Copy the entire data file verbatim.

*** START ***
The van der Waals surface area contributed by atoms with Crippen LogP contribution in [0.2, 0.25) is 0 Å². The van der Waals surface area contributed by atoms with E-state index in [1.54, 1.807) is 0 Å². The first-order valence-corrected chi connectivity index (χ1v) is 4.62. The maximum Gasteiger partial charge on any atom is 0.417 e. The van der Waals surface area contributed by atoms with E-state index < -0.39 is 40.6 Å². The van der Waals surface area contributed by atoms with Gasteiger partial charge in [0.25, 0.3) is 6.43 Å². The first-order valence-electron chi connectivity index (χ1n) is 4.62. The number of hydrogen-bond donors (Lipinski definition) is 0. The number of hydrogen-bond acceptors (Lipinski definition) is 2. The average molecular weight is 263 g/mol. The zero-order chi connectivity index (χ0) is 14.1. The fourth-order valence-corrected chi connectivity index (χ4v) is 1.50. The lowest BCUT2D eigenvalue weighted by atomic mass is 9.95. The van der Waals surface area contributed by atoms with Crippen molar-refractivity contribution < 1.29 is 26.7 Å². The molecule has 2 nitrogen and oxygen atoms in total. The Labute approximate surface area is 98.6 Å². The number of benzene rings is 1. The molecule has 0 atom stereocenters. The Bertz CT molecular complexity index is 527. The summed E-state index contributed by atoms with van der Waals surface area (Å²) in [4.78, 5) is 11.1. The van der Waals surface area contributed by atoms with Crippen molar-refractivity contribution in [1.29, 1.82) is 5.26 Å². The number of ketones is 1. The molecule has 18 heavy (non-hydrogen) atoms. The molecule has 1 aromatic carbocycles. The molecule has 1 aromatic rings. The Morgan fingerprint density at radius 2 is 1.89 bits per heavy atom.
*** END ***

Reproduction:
The van der Waals surface area contributed by atoms with Crippen LogP contribution in [0.2, 0.25) is 0 Å². The van der Waals surface area contributed by atoms with E-state index in [1.54, 1.807) is 0 Å². The first-order valence-corrected chi connectivity index (χ1v) is 4.62. The maximum Gasteiger partial charge on any atom is 0.417 e. The van der Waals surface area contributed by atoms with E-state index < -0.39 is 40.6 Å². The van der Waals surface area contributed by atoms with Gasteiger partial charge in [0.25, 0.3) is 6.43 Å². The first-order valence-electron chi connectivity index (χ1n) is 4.62. The number of hydrogen-bond donors (Lipinski definition) is 0. The number of hydrogen-bond acceptors (Lipinski definition) is 2. The average molecular weight is 263 g/mol. The zero-order chi connectivity index (χ0) is 14.1. The fourth-order valence-corrected chi connectivity index (χ4v) is 1.50. The lowest BCUT2D eigenvalue weighted by atomic mass is 9.95. The van der Waals surface area contributed by atoms with Crippen molar-refractivity contribution < 1.29 is 26.7 Å². The molecule has 2 nitrogen and oxygen atoms in total. The Labute approximate surface area is 98.6 Å². The number of benzene rings is 1. The molecule has 0 atom stereocenters. The Bertz CT molecular complexity index is 527. The summed E-state index contributed by atoms with van der Waals surface area (Å²) in [4.78, 5) is 11.1. The van der Waals surface area contributed by atoms with Crippen molar-refractivity contribution in [1.29, 1.82) is 5.26 Å². The number of ketones is 1. The molecule has 18 heavy (non-hydrogen) atoms. The molecule has 1 aromatic carbocycles. The molecule has 1 aromatic rings. The Morgan fingerprint density at radius 2 is 1.89 bits per heavy atom.